The Autobiography of Benjamin Franklin

By Benjamin Franklin

Page 91

my newspaper, also, as another means of communicating
instruction, and in that view frequently reprinted in it extracts from
the Spectator, and other moral writers; and sometimes publish'd little
pieces of my own, which had been first compos'd for reading in our
Junto. Of these are a Socratic dialogue, tending to prove that,
whatever might be his parts and abilities, a vicious man could not
properly be called a man of sense; and a discourse on self-denial,
showing that virtue was not secure till its practice became a habitude,
and was free from the opposition of contrary inclinations. These may
be found in the papers about the beginning of 1735.

In the conduct of my newspaper, I carefully excluded all libelling and
personal abuse, which is of late years become so disgraceful to our
country. Whenever I was solicited to insert anything of that kind, and
the writers pleaded, as they generally did, the liberty of the press,
and that a newspaper was like a stagecoach, in which any one who would
pay had a right to a place, my answer was, that I would print the piece
separately if desired, and the author might have as many copies as he
pleased to distribute himself, but that I would not take upon me to
spread his detraction; and that, having contracted with my subscribers
to furnish them with what might be either useful or entertaining, I
could not fill their papers with private altercation, in which they had
no concern, without doing them manifest injustice. Now, many of our
printers make no scruple of gratifying the malice of individuals by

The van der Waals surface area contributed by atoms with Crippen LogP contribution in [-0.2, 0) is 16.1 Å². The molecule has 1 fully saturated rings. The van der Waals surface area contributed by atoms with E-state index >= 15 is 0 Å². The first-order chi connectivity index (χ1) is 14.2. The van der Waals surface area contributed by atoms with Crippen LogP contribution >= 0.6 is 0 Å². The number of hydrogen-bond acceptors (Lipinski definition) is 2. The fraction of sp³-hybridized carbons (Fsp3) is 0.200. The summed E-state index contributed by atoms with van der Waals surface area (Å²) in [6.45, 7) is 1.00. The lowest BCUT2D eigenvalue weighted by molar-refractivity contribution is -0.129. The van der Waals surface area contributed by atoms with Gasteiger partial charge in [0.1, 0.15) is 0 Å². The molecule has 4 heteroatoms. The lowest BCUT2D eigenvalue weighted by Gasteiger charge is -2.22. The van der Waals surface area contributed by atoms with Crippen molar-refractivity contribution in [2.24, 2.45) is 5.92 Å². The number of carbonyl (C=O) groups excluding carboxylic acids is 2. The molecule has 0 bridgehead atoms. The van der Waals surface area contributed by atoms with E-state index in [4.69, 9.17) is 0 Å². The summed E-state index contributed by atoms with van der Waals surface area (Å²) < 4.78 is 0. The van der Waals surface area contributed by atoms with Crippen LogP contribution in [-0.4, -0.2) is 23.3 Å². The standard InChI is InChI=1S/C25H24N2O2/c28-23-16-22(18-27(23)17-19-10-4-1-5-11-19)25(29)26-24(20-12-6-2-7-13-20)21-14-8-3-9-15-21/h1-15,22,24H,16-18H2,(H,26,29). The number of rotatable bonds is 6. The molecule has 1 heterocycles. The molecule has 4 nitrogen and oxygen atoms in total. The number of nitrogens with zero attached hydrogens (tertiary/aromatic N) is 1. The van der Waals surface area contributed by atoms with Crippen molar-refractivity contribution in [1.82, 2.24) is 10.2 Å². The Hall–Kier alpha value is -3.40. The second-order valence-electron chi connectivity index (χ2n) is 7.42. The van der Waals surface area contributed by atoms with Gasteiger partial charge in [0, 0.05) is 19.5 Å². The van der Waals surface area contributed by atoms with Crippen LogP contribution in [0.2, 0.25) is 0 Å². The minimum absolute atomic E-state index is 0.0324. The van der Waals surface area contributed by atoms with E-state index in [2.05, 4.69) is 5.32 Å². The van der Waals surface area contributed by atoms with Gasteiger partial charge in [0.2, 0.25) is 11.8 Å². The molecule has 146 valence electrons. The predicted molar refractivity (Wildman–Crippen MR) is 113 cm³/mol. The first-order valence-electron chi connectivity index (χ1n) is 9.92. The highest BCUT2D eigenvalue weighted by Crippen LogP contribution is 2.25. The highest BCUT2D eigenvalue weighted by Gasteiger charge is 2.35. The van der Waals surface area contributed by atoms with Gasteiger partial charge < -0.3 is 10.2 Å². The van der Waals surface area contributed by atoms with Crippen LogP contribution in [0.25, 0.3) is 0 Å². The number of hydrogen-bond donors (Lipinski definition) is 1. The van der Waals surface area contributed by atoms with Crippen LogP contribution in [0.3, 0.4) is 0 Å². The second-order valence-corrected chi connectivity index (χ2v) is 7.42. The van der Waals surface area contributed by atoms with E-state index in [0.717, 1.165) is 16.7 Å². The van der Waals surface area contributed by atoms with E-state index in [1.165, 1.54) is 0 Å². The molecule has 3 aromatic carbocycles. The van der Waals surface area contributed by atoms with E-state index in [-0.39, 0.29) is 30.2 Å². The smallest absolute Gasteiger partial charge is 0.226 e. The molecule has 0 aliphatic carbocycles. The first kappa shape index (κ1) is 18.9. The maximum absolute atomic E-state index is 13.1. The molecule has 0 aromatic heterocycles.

false accusations of the fairest characters among ourselves, augmenting
animosity even to the producing of duels; and are, moreover, so
indiscreet as to print scurrilous reflections on the government of
neighboring states, and even on the conduct of our best national
allies, which may be attended with the most pernicious consequences.
These things I mention as a caution to young printers, and that they
may be encouraged not to pollute their presses and disgrace their
profession by such infamous practices, but refuse steadily, as they may
see by my example that such a course of conduct will not, on the whole,
be injurious to their interests.

In 1733 I sent one of my journeymen to Charleston, South Carolina,
where a printer was wanting. I furnish'd him with a press and letters,
on an agreement of partnership, by which I was to receive one-third of
the profits of the business, paying one-third of the expense. He was a
man of learning, and

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Text Comparison with Memoirs of Benjamin Franklin; Written by Himself. [Vol. 2 of 2] With his Most Interesting Essays, Letters, and Miscellaneous Writings; Familiar, Moral, Political, Economical, and Philosophical, Selected with Care from All His Published Productions, and Comprising Whatever Is Most Entertaining and Valuable to the General Reader

Page 13
* * * * * THE WAY TO WEALTH, _As dearly shown in the practice of an old Pennsylvania Almanac, entitled, "Poor Richard Improved.
Page 16